We use cookies to help improve and maintain our site. More information.
close

November 20, 2018

0

Why Ghosn, fallen star of the car industry, matters politically

The car industry faces yet another scandal with the arrest of Carlos Ghosn, the larger-than-life head of the Nissan-Renault alliance. He faces various allegations of improper behaviour, including under-reporting of his income to the Japanese financial authority. This came as a total surprise to the industry and to observers. The now-likely removal from his leadership positions also puts into question the Nissan-Renault alliance itself. The arrest will not only shake the industry but also ripple through the French political debate. The French state is a major stakeholder in Renault, and Emmanuel Macron was quick to point out that they will watch the situation closely. But there is also a more indirect political effect: Macron is currently faced with a grassroots movement that is ready to bring its frustrations out onto the streets in their yellow traffic vests, and this affair might further strengthen their outrage. 

The BBC reported last night that Ghosn’s income under-reporting is not a matter of tax evasion. But the media coverage of the case in France is showing a detailed interest in the salary and conduct of Ghosn, and in his closeness to Macron. Even if the allegations eventually lead to nothing, Ghosn's fall from grace risks antagonising the less well-off against the elites, as well as the French regions against the globalised world. Many tweets noted that Macron had no words for the fuel tax protesters but immediately reacted to the Ghosn arrest. It provides new munition for the protesters, some of whom already vowed to continue their road-block demonstrations. About 27,000 went to the streets on Monday, and there is already an online count of about 20,000 for this coming Saturday. Businesses are starting to raise concerns that, if the protests continues, the the economy will be affected.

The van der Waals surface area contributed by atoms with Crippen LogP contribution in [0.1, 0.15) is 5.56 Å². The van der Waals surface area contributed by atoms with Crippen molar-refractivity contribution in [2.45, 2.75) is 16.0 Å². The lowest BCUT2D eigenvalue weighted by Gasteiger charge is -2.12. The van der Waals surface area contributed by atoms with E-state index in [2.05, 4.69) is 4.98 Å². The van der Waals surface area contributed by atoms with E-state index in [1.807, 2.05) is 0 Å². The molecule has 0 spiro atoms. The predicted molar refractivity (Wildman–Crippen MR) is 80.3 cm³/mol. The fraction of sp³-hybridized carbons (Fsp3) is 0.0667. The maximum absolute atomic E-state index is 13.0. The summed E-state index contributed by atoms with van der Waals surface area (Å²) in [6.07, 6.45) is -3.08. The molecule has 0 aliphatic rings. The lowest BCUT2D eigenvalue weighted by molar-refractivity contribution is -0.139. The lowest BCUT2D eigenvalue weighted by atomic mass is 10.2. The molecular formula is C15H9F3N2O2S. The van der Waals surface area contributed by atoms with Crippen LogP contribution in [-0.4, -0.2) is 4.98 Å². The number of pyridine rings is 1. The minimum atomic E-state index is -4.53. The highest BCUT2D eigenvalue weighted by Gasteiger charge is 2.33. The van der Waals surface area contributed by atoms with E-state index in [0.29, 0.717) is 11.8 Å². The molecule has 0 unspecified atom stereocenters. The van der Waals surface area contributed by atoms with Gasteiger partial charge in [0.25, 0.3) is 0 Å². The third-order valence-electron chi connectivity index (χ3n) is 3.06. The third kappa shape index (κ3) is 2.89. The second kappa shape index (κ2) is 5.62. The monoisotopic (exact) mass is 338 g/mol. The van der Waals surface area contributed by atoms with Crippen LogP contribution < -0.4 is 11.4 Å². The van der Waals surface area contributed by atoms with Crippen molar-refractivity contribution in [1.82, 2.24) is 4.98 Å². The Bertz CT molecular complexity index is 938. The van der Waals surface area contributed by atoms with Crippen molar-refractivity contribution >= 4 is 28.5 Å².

Politically this is a tricky territory for Macron to navigate through safely. He has no clear partner to get out of this stand-off with the protesters, as neither the trade unions nor the mayors will come to his rescue. This risks isolating the president even more, notes Cécile Cornudet. How can he respond to a movement without an identified interlocutor, organisational structure or order? Macron's strength was once that he crushed the intermediary institutions to get his reforms through and to stay clear of conformism. Now it seems to become his weakness.

Our other stories

We also have stories on how the Diesel scandal is driving voters away from the German grand coalition; on Deutsche Bank's role in Danske Bank's Estonian money laundering scandal; on the Eurogroup's reaction to the Franco-German eurozone budget proposal; on Andrea Enria's ideas on bank supervisory transparency; and on Theresa May's domestic victories and setbacks.

Eurointelligence Professional Edition

For premium access, please log in or register 
for a free 3 day trial access to the Eurointelligence Professional edition. The best independent intelligence on the eurozone in a fast and easy to read format.

We have a publicly available short version of Eurointelligence Professional Briefing, which focuses on the geopolitical aspects of our news coverage. It appears daily at 2pm CET.  It only covers a portion of the full briefing, which appears at 9am CET, and is only which is available only to subscribers.

A message from Wolfgang Münchau

Welcome to the eurointelligence.com homepage.

Since 2006 we have been providing our readers from central banks, European and international institutions and the financial sector with our daily morning newsbriefing, each morning, at 9am CET, Mondays to Fridays. We are independent from governments and institutions, so you get our honest, sharp and frequently humorous take on the news and the debate. The subjects we are currently focusing on are all the issues relevant to the eurozone - the discussion about Greece, the lacklustre economic recovery in the eurozone, but also external influences, like the discussion on Britain's future in the EU and the EU relations with Russia. 
Many people were surprised by the re-emergence of the eurozone crisis. Eurointelligence readers would not have been. We have given our readers an honest assessment of what and what has not been resolved, at a level of a detail that has no match in the published media. Eurointelligence is the place to go to keep ahead of events in the eurozone.
I would like to invite you to register for a free 3-day trial, without commitment, so you can judge for yourself.

Wolfgang Münchau
Director Eurointelligence